Caesar appears in the next scene at the games in honor of...
(The entire section is 1018 words.)
Cassius (Character Analysis)
Cassius is the instigator in the conspiracy against Caesar. Statements Cassius makes, particularly during the "seduction scene," suggest that his motivation for initiating such a plot is a combination of political ideology and personal envy. Throughout the play Cassius reveals himself to be an accurate judge of other men and their abilities. Against this good judgment, Cassius unfailingly defers to Brutus's decisions in various matters throughout the course of the play.
In I.ii, in what is known as the "seduction scene," Cassius attempts to convince Brutus to join the plot against Caesar. Cassius offers no hard evidence of Caesar's tyrannical or ambitious nature, although he does discuss the stature Caesar has achieved. Rather, he speaks at length about Caesar's physical weakness. Cassius compares himself to Aeneas, the legendary founder of Rome, in his saving of Caesar from drowning in the Tiber. He reveals his personal envy of Caesar in expressing resentment that Caesar has risen to the status of ''a god" (I.ii.116) and that he, Cassius, must be subordinate to such a man: ''and Cassius is / A wretched creature, and must bend his body / If Caesar carelessly but nod on him" (I.ii.116-118). Cassius incorporates references to honor and equality and republican ideals into the speech as well. After Brutus leaves, Cassius in a soliloquy states his intention to further sway Brutus to his cause. Cassius plans to send Brutus forged letters, ostensibly from Roman...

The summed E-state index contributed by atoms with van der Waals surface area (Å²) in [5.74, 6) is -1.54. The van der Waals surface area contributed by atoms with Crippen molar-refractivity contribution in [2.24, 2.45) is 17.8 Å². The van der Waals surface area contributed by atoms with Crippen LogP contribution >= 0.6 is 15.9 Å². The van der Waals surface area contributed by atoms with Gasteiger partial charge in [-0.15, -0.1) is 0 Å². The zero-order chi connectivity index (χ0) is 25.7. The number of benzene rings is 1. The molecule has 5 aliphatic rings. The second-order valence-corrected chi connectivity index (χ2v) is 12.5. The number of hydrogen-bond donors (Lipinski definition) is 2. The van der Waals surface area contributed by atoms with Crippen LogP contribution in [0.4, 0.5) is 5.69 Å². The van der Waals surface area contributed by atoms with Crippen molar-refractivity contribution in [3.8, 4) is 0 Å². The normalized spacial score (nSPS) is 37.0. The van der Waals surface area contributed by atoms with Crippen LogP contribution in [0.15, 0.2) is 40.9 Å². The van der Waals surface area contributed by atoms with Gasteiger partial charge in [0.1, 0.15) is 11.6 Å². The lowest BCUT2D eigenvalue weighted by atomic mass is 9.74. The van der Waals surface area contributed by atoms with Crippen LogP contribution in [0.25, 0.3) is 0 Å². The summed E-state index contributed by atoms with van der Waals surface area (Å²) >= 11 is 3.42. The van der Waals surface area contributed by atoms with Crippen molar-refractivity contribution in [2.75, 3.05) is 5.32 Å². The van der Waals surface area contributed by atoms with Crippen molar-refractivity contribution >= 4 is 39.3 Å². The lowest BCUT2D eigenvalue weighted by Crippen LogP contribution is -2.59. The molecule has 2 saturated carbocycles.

(The entire section is 795 words.)
Other Characters (Descriptions)
An unnamed poet approaches the tent of Brutus to seek out Brutus and Cassius. He is ridiculed by both men for his crude verses and philosophy.
Brutus's and Cassius's army is originally encamped at Sardis. In the final act of the play this army confronts the army led by Mark Antony and Octavius at Philippi.
Artemidorus of Cnidos
Artemidorus is a teacher of rhetoric. He writes Caesar a blunt letter of warning, naming the men who have plotted against Caesar. He plans to stand along the road and hand his letter to Caesar as he goes to the Capitol. On the Ides of March, Artemidorus urges Caesar to read his letter, as it contains a matter of personal interest to Caesar, but Caesar sees that as the very reason to postpone reading it until last, and dismisses Artemidorus as "mad" (III.i.10).
Attendants, servants, and messengers appear in several scenes in the play. One of Caesar's servants is sent to consult the augurers and to report back to Caesar. Another servant delivers a message from Antony to the conspirators shortly after the assassination. Other characters such as Portia also have unnamed attendants. Portia takes her life in the absence of her attendants. Octavius's servant is the most fully depicted of the unnamed messengers. He comes to Rome bearing a message for Antony from Octavius. The servant is shocked at...
(The entire section is 2513 words.)